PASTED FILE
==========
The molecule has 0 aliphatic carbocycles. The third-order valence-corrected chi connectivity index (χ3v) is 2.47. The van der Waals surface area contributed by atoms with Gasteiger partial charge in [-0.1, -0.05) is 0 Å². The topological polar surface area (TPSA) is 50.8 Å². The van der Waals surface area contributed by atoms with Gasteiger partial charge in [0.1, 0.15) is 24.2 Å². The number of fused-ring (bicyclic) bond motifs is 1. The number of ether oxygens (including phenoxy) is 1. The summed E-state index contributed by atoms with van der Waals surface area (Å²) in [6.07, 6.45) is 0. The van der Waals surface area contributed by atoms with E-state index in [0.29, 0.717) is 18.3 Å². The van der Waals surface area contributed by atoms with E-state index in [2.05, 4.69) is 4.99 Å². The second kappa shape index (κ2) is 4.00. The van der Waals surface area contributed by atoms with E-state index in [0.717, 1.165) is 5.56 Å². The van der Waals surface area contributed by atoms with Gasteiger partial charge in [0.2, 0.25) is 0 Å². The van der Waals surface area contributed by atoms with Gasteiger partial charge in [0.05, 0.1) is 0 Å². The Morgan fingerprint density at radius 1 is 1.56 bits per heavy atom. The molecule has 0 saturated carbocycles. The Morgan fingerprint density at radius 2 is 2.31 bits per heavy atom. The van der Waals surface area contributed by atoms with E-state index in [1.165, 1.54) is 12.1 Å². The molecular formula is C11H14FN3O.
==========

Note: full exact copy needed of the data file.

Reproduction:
The molecule has 0 aliphatic carbocycles. The third-order valence-corrected chi connectivity index (χ3v) is 2.47. The van der Waals surface area contributed by atoms with Gasteiger partial charge in [-0.1, -0.05) is 0 Å². The topological polar surface area (TPSA) is 50.8 Å². The van der Waals surface area contributed by atoms with Gasteiger partial charge in [0.1, 0.15) is 24.2 Å². The number of fused-ring (bicyclic) bond motifs is 1. The number of ether oxygens (including phenoxy) is 1. The summed E-state index contributed by atoms with van der Waals surface area (Å²) in [6.07, 6.45) is 0. The van der Waals surface area contributed by atoms with E-state index in [0.29, 0.717) is 18.3 Å². The van der Waals surface area contributed by atoms with E-state index in [2.05, 4.69) is 4.99 Å². The second kappa shape index (κ2) is 4.00. The van der Waals surface area contributed by atoms with E-state index in [0.717, 1.165) is 5.56 Å². The van der Waals surface area contributed by atoms with Gasteiger partial charge in [0.2, 0.25) is 0 Å². The van der Waals surface area contributed by atoms with Gasteiger partial charge in [0.05, 0.1) is 0 Å². The Morgan fingerprint density at radius 1 is 1.56 bits per heavy atom. The molecule has 0 saturated carbocycles. The Morgan fingerprint density at radius 2 is 2.31 bits per heavy atom. The van der Waals surface area contributed by atoms with E-state index in [1.165, 1.54) is 12.1 Å². The molecular formula is C11H14FN3O.